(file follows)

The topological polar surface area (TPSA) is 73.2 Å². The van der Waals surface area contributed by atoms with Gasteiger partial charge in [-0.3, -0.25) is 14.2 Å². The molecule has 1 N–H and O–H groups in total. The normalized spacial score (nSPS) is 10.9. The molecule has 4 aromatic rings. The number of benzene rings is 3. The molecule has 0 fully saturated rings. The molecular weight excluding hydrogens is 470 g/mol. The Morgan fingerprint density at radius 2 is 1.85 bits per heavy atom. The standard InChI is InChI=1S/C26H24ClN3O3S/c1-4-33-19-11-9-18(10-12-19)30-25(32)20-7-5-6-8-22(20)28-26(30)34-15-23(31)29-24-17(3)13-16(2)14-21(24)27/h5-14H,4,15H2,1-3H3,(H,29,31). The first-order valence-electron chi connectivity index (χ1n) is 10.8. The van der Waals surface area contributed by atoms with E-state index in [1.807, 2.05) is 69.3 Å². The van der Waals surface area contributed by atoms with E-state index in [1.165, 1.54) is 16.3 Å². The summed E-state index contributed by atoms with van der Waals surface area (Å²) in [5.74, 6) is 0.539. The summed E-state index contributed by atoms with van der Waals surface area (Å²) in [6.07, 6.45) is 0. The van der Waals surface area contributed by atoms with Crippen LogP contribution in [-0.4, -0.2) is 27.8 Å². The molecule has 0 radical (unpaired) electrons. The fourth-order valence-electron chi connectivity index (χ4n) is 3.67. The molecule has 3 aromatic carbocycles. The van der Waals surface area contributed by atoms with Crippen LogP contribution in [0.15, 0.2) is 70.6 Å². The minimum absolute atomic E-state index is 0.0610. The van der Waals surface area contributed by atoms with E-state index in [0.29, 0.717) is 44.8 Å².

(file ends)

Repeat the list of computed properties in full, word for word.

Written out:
The topological polar surface area (TPSA) is 73.2 Å². The van der Waals surface area contributed by atoms with Gasteiger partial charge in [-0.3, -0.25) is 14.2 Å². The molecule has 1 N–H and O–H groups in total. The normalized spacial score (nSPS) is 10.9. The molecule has 4 aromatic rings. The number of benzene rings is 3. The molecule has 0 fully saturated rings. The molecular weight excluding hydrogens is 470 g/mol. The Morgan fingerprint density at radius 2 is 1.85 bits per heavy atom. The standard InChI is InChI=1S/C26H24ClN3O3S/c1-4-33-19-11-9-18(10-12-19)30-25(32)20-7-5-6-8-22(20)28-26(30)34-15-23(31)29-24-17(3)13-16(2)14-21(24)27/h5-14H,4,15H2,1-3H3,(H,29,31). The first-order valence-electron chi connectivity index (χ1n) is 10.8. The van der Waals surface area contributed by atoms with E-state index in [1.807, 2.05) is 69.3 Å². The van der Waals surface area contributed by atoms with E-state index in [1.165, 1.54) is 16.3 Å². The summed E-state index contributed by atoms with van der Waals surface area (Å²) in [5.74, 6) is 0.539. The summed E-state index contributed by atoms with van der Waals surface area (Å²) in [6.07, 6.45) is 0. The van der Waals surface area contributed by atoms with Crippen LogP contribution in [-0.4, -0.2) is 27.8 Å². The molecule has 0 radical (unpaired) electrons. The fourth-order valence-electron chi connectivity index (χ4n) is 3.67. The molecule has 3 aromatic carbocycles. The van der Waals surface area contributed by atoms with Crippen LogP contribution in [0.15, 0.2) is 70.6 Å². The minimum absolute atomic E-state index is 0.0610. The van der Waals surface area contributed by atoms with E-state index in [0.29, 0.717) is 44.8 Å².